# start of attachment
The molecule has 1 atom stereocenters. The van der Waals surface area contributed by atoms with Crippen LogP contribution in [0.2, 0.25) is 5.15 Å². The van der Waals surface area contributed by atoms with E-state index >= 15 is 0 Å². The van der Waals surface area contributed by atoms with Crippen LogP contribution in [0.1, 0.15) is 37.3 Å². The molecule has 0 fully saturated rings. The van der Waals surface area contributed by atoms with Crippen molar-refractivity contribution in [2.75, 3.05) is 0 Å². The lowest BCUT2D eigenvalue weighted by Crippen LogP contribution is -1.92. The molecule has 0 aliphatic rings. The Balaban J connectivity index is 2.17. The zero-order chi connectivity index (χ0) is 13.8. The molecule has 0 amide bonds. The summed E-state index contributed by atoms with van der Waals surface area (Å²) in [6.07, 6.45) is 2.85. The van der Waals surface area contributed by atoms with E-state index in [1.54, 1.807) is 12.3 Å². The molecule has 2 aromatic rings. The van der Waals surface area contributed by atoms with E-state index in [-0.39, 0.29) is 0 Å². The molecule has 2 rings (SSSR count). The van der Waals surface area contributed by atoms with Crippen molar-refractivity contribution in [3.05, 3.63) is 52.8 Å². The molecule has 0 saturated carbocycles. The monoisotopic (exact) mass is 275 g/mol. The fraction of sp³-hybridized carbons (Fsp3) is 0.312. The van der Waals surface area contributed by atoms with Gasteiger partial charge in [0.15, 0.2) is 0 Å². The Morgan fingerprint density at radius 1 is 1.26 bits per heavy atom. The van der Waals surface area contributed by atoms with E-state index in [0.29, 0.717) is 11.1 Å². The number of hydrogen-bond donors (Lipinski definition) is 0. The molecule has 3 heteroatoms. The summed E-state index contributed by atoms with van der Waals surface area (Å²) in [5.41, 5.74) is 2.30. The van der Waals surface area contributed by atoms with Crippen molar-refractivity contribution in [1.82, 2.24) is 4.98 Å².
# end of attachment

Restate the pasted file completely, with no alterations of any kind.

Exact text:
The molecule has 1 atom stereocenters. The van der Waals surface area contributed by atoms with Crippen LogP contribution in [0.2, 0.25) is 5.15 Å². The van der Waals surface area contributed by atoms with E-state index >= 15 is 0 Å². The van der Waals surface area contributed by atoms with Crippen LogP contribution in [0.1, 0.15) is 37.3 Å². The molecule has 0 fully saturated rings. The van der Waals surface area contributed by atoms with Crippen molar-refractivity contribution in [2.75, 3.05) is 0 Å². The lowest BCUT2D eigenvalue weighted by Crippen LogP contribution is -1.92. The molecule has 0 aliphatic rings. The Balaban J connectivity index is 2.17. The zero-order chi connectivity index (χ0) is 13.8. The molecule has 0 amide bonds. The summed E-state index contributed by atoms with van der Waals surface area (Å²) in [6.07, 6.45) is 2.85. The van der Waals surface area contributed by atoms with E-state index in [1.54, 1.807) is 12.3 Å². The molecule has 2 aromatic rings. The van der Waals surface area contributed by atoms with E-state index in [-0.39, 0.29) is 0 Å². The molecule has 2 rings (SSSR count). The van der Waals surface area contributed by atoms with Crippen molar-refractivity contribution in [3.05, 3.63) is 52.8 Å². The molecule has 0 saturated carbocycles. The monoisotopic (exact) mass is 275 g/mol. The fraction of sp³-hybridized carbons (Fsp3) is 0.312. The van der Waals surface area contributed by atoms with Gasteiger partial charge in [0.15, 0.2) is 0 Å². The Morgan fingerprint density at radius 1 is 1.26 bits per heavy atom. The van der Waals surface area contributed by atoms with E-state index in [0.29, 0.717) is 11.1 Å². The number of hydrogen-bond donors (Lipinski definition) is 0. The molecule has 3 heteroatoms. The summed E-state index contributed by atoms with van der Waals surface area (Å²) in [5.41, 5.74) is 2.30. The van der Waals surface area contributed by atoms with Crippen molar-refractivity contribution in [1.82, 2.24) is 4.98 Å².